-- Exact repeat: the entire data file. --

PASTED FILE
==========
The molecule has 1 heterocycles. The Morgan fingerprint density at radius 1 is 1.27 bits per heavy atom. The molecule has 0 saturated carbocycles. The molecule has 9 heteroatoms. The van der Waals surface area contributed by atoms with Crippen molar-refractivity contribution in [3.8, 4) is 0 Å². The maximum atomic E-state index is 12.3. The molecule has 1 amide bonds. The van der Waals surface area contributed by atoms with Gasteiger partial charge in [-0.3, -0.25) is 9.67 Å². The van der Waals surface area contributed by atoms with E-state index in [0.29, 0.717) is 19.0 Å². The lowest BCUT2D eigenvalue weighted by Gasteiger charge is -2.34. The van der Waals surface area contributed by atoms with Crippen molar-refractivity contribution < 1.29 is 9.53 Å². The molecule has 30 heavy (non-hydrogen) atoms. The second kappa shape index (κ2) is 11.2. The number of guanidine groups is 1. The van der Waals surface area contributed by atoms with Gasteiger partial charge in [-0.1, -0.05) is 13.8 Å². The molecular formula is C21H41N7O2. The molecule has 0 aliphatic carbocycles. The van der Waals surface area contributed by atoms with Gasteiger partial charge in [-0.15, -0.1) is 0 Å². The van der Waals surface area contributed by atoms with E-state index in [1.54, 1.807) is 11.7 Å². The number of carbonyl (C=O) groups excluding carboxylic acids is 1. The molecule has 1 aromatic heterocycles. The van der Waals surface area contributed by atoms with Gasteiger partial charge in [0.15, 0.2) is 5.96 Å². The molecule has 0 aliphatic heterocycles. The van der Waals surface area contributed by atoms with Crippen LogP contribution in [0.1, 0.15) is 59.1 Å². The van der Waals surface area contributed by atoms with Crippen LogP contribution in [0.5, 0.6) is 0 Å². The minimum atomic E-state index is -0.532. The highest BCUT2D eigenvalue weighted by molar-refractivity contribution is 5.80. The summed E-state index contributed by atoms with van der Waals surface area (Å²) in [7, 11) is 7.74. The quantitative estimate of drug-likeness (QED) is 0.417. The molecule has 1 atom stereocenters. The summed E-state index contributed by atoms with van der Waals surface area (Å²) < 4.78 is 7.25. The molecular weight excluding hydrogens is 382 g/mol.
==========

The molecule has 1 heterocycles. The Morgan fingerprint density at radius 1 is 1.27 bits per heavy atom. The molecule has 0 saturated carbocycles. The molecule has 9 heteroatoms. The van der Waals surface area contributed by atoms with Crippen molar-refractivity contribution in [3.8, 4) is 0 Å². The maximum atomic E-state index is 12.3. The molecule has 1 amide bonds. The van der Waals surface area contributed by atoms with Gasteiger partial charge in [-0.3, -0.25) is 9.67 Å². The van der Waals surface area contributed by atoms with E-state index in [0.29, 0.717) is 19.0 Å². The lowest BCUT2D eigenvalue weighted by Gasteiger charge is -2.34. The van der Waals surface area contributed by atoms with Crippen molar-refractivity contribution < 1.29 is 9.53 Å². The molecule has 30 heavy (non-hydrogen) atoms. The second kappa shape index (κ2) is 11.2. The number of guanidine groups is 1. The van der Waals surface area contributed by atoms with Gasteiger partial charge in [-0.1, -0.05) is 13.8 Å². The molecular formula is C21H41N7O2. The molecule has 0 aliphatic carbocycles. The van der Waals surface area contributed by atoms with Gasteiger partial charge in [-0.15, -0.1) is 0 Å². The van der Waals surface area contributed by atoms with E-state index in [1.54, 1.807) is 11.7 Å². The number of carbonyl (C=O) groups excluding carboxylic acids is 1. The molecule has 1 aromatic heterocycles. The van der Waals surface area contributed by atoms with Gasteiger partial charge in [0.15, 0.2) is 5.96 Å². The molecule has 0 aliphatic heterocycles. The van der Waals surface area contributed by atoms with Crippen LogP contribution in [0.1, 0.15) is 59.1 Å². The van der Waals surface area contributed by atoms with Crippen LogP contribution in [0.5, 0.6) is 0 Å². The minimum atomic E-state index is -0.532. The highest BCUT2D eigenvalue weighted by molar-refractivity contribution is 5.80. The summed E-state index contributed by atoms with van der Waals surface area (Å²) in [7, 11) is 7.74. The quantitative estimate of drug-likeness (QED) is 0.417. The molecule has 1 atom stereocenters. The summed E-state index contributed by atoms with van der Waals surface area (Å²) < 4.78 is 7.25. The molecular weight excluding hydrogens is 382 g/mol.